Good Lenten resolutions about prayer would be: to come to daily Mass, where Jesus teaches us with his Word and then feeds us with his flesh and blood; to pray the Stations of the Cross each Friday, in which the Lord strengthens us to pick up our daily Crosses and follow him all the way home to heaven; to make a holy hour each day and come to adore him in the Eucharist, as we accompany him in his prayer the desert and in Gethsemane.
The second practice that restores us to God’s image is fasting. Fasting, as all Catholics are called to do on Ash Wednesday and Good Friday by norm and each of us is called to do in a way we determine throughout Lent, helps us to recall that our body of dust and its desires are not the most important thing. “Man does not live on bread alone,” Jesus will say to the devil in the desert, “but on every word that comes from the mouth of God” (Mt 4:4). Sometimes we can live a life in which we just try to satisfy our hungers and desires, to go from one pleasure to another. We can shy away from the tougher parts of the living our faith. Fasting allows us to subordinate our bodily desires and needs to those of our soul. It allows us to control our desires rather than let them control us.
That is why oftentimes priests will encourage to fast those who are trying to overcome addictions — to alcohol, to drugs, to sex — because if they can learn how to control a desire that is necessary for survival, like eating, then they can also more easily grow to control desires for things that they don’t really need to survive, like drugs, sex or booze. The more we acquire the ability to say no to our desires, in other words, the easier it is to say yes to God and to more important things.
The third Lenten restorative practice is to give alms. Very often the sins we commit flow from selfishness or egocentrism, from putting ourselves first. That is why the Lord commands us to give alms, which requires us to look toward others’ needs, not just our own; to love others in deeds and not just wish them well; to take responsibility for the welfare of others, for as often as we fail to do something for them, we fail to do it to Christ (Mt 25:45). Jesus, who gave everything for us down to his last drop of blood, tells us to follow him in this way, by giving of ourselves, our time and our material resources generously for others.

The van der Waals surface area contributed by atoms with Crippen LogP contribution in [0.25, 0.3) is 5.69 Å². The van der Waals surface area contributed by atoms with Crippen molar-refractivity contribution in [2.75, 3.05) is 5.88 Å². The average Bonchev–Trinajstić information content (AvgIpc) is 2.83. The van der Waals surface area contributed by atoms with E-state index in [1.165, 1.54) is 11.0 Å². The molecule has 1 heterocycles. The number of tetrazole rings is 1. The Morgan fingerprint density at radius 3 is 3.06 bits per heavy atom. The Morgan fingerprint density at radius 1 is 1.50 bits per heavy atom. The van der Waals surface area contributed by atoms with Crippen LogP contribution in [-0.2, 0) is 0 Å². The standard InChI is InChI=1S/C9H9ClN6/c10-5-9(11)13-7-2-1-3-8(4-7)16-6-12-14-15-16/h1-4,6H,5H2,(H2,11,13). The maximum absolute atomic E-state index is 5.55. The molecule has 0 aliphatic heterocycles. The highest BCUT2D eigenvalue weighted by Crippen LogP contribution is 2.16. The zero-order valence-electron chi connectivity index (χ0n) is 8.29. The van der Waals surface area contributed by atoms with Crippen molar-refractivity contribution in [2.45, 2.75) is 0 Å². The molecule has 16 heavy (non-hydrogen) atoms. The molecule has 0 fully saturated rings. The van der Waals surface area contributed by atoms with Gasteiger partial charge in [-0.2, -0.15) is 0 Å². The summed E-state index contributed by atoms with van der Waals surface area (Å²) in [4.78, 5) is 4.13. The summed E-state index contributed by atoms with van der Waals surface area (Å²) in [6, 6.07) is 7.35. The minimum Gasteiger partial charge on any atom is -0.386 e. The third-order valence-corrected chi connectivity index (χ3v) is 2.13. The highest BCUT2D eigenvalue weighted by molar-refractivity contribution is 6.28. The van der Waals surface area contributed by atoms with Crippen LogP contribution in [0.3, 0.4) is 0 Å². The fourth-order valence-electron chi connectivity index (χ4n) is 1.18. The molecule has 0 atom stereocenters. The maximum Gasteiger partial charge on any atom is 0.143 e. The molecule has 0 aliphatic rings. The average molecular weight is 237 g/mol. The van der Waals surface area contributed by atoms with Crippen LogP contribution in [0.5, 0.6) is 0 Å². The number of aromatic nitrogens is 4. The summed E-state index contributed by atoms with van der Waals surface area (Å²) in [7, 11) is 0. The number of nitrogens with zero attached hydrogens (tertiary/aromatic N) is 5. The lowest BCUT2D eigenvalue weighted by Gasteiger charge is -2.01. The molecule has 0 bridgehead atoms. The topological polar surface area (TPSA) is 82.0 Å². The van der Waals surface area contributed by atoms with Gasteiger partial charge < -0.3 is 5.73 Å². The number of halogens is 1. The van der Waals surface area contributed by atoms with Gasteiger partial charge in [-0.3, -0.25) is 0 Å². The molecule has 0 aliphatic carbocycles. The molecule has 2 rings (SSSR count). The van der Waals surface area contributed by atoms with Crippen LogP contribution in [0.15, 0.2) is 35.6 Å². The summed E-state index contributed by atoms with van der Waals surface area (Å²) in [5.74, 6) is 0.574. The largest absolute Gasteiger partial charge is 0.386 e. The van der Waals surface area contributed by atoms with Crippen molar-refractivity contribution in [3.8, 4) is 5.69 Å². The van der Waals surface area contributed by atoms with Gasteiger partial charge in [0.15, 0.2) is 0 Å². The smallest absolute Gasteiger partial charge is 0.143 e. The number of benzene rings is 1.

As we make our Lenten resolutions at the cusp of this 40-day interior pilgrimage, it’s important, first, to keep all three of these practices in mind. Making Lenten resolutions is not meant to be a multiple-choice test in which we select only one of the three fundamental practices to work on. We should make a resolution in each of these three areas, spurred on by a deep repentance for how we’ve so often marginalized God rather than prayed without ceasing; sought to satiate our desires rather than deny ourselves, pick up our Cross and follow Jesus; and ignored or used others rather than loved them as Christ loves us.
Just like baseball players in spring training need to work on all aspects of their game, one at a time, so we, too, need to focus on each of these fundamental areas of the Christian life. Otherwise we’ll be no more effective than a ball player who fields fabulously but throws wildly.
Secondly, we need to recall what is the purpose behind all of these practices: to become holy, to become Christ-like, to become a saint. Just like spring training is meant to lay the foundation for what every baseball player desires, a championship, so Lent is supposed to train us for the full season of life so that we might make the eternal hall of fame, not merely individually, but together with the teammates God has given us.
The resolutions we make are meant to keep that in mind. Is giving up sweets or coffee during Lent a good penance? It’s certainly not harmful, but it’s hard to see how alone that will be enough to form the person on the road to holiness.
It also needs to be admitted that a great deal of pusillanimity has crept into the way many of us make our Lenten resolutions. Christ calls us, rather, to be bold. He gives us this time as an annual three-a-day training camp during which — after the failures of past seasons — to train for holiness.
It’s not enough to give up “something,” or to pray “a little more” or to fill up a rice bowl for those in need. It’s a time to respond to the offer of the Lord’s help to push ourselves beyond what we think capable, in order to be formed into the persons and team he created us to be.
It’s a time to be formed into other Christs who live who pray, fast, give of themselves — who truly live by faith